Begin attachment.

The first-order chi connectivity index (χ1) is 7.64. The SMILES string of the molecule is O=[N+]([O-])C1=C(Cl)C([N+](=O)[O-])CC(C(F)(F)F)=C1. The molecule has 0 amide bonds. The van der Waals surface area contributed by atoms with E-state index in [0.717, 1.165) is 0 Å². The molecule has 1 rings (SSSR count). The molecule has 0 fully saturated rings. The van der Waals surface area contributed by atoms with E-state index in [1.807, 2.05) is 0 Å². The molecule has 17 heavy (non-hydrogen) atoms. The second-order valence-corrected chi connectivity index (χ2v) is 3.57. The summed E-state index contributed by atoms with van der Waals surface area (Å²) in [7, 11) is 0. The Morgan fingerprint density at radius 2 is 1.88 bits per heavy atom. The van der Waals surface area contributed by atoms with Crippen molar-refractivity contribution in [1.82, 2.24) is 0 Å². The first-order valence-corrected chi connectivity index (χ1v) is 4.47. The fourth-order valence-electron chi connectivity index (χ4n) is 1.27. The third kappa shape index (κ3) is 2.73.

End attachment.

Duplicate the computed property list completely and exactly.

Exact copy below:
The first-order chi connectivity index (χ1) is 7.64. The SMILES string of the molecule is O=[N+]([O-])C1=C(Cl)C([N+](=O)[O-])CC(C(F)(F)F)=C1. The molecule has 0 amide bonds. The van der Waals surface area contributed by atoms with E-state index in [0.717, 1.165) is 0 Å². The molecule has 1 rings (SSSR count). The molecule has 0 fully saturated rings. The van der Waals surface area contributed by atoms with E-state index in [1.807, 2.05) is 0 Å². The molecule has 17 heavy (non-hydrogen) atoms. The second-order valence-corrected chi connectivity index (χ2v) is 3.57. The summed E-state index contributed by atoms with van der Waals surface area (Å²) in [7, 11) is 0. The Morgan fingerprint density at radius 2 is 1.88 bits per heavy atom. The van der Waals surface area contributed by atoms with Crippen molar-refractivity contribution in [1.82, 2.24) is 0 Å². The first-order valence-corrected chi connectivity index (χ1v) is 4.47. The fourth-order valence-electron chi connectivity index (χ4n) is 1.27. The third kappa shape index (κ3) is 2.73.